What The Global Travel Advisory Means For You: Virtually Nothing

I think they do these travel “advisories” every so often as a way for us to renew our fear memberships that we all hold with the government. Sometimes we forget that our government is out there, working 24/7 to make us safe from the boogeyman terrorists. And it’s considered blasphemy against the State to deny that there’s a perfectly good reason our liberties are being systematically confiscated. It’s for our own good. So, they’ve got to scare us periodically to remind us why we have to depend on them.

To that end, the travel advisory can’t be specific, because then 99% of the population would just avoid that one place that’s supposedly at risk of being attacked. That wouldn’t do any good as far as trying to make everybody afraid.

But issuing vague warnings doesn’t really do anything either. If it’s vague, people don’t really know what they’re supposed to feel. Are we supposed to be afraid to fly in a plane? Or drive a car? Ride a bike? Walk down the street? Or, are we just supposed to travel “with caution,” whatever that means?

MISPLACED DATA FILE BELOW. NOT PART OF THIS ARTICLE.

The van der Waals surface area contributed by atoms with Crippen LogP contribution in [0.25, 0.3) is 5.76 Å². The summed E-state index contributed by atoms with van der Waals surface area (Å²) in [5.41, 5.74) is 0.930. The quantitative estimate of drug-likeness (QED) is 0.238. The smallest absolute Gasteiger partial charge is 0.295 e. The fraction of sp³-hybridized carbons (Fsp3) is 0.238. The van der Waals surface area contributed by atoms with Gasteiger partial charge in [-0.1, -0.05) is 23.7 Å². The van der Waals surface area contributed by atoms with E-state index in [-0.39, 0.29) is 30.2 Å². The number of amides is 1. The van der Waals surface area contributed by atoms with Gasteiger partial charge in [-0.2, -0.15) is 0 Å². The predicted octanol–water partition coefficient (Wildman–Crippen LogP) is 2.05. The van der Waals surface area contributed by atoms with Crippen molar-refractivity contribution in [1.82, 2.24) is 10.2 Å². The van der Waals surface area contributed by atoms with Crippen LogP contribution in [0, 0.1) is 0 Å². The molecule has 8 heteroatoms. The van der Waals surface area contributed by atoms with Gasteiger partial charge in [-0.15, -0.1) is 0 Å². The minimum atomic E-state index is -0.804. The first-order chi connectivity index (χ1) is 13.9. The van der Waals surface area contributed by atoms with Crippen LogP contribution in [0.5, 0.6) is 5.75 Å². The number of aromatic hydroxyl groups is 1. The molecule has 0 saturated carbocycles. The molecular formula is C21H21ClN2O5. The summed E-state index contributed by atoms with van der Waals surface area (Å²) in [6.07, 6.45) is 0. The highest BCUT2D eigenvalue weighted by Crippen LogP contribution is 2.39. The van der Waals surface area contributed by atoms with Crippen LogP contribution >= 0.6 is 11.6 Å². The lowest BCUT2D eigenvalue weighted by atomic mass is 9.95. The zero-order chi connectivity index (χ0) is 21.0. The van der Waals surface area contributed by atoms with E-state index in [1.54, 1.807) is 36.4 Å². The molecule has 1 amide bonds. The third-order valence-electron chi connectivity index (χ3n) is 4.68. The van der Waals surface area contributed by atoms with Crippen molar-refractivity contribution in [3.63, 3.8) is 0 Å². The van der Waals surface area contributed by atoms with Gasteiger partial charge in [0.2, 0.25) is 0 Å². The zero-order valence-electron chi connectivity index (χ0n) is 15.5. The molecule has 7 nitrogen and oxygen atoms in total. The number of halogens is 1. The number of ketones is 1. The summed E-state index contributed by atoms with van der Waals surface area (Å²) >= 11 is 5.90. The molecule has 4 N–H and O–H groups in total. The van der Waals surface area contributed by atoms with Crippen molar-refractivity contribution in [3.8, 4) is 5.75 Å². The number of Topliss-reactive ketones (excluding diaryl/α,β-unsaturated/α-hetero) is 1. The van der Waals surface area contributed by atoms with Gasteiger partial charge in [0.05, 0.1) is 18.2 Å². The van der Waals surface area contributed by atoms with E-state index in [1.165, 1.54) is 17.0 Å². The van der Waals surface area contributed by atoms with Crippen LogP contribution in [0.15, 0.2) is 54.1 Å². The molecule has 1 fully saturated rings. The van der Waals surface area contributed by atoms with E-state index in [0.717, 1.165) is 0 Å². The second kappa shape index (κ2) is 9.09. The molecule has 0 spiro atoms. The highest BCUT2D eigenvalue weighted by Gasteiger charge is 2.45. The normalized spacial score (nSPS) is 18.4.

People aren’t going to be cancelling their travel plans just because the government issues some general travel alert about possible, potential terrorist attacks. As if all of a sudden, terrorists pose this brand new, never-before-seen threat. They might attack something somewhere in the world at some point in time, so watch out. This time, we really mean it.

Writing for NBC News, Rob Lovitt pointed out why people don’t really pay attention to these vague warnings anymore:

“‘It’s like calling “Fire!” 15 times,’ said consultant Peter Tarlow, president of Tourism and More Inc., in College Station, Texas. ‘As more people ignore it, the value of the warning decreases rapidly.’ Consider, for example, the color-coded alert system the Department of Homeland Security implemented in the wake of the 9/11 terror attacks. Although it spanned five colors, ranging from green (low) to red (severe), it remained at orange (high) from August 2006 until the system was discontinued in April 2011. ‘People just stopped listening,’ said Tarlow.”

They want to keep us in this constant state of fear so that we’re more docile and willing to do whatever we’re told in order for us to feel safe. And what’s most important is that when we do feel scared, we run to the government for security.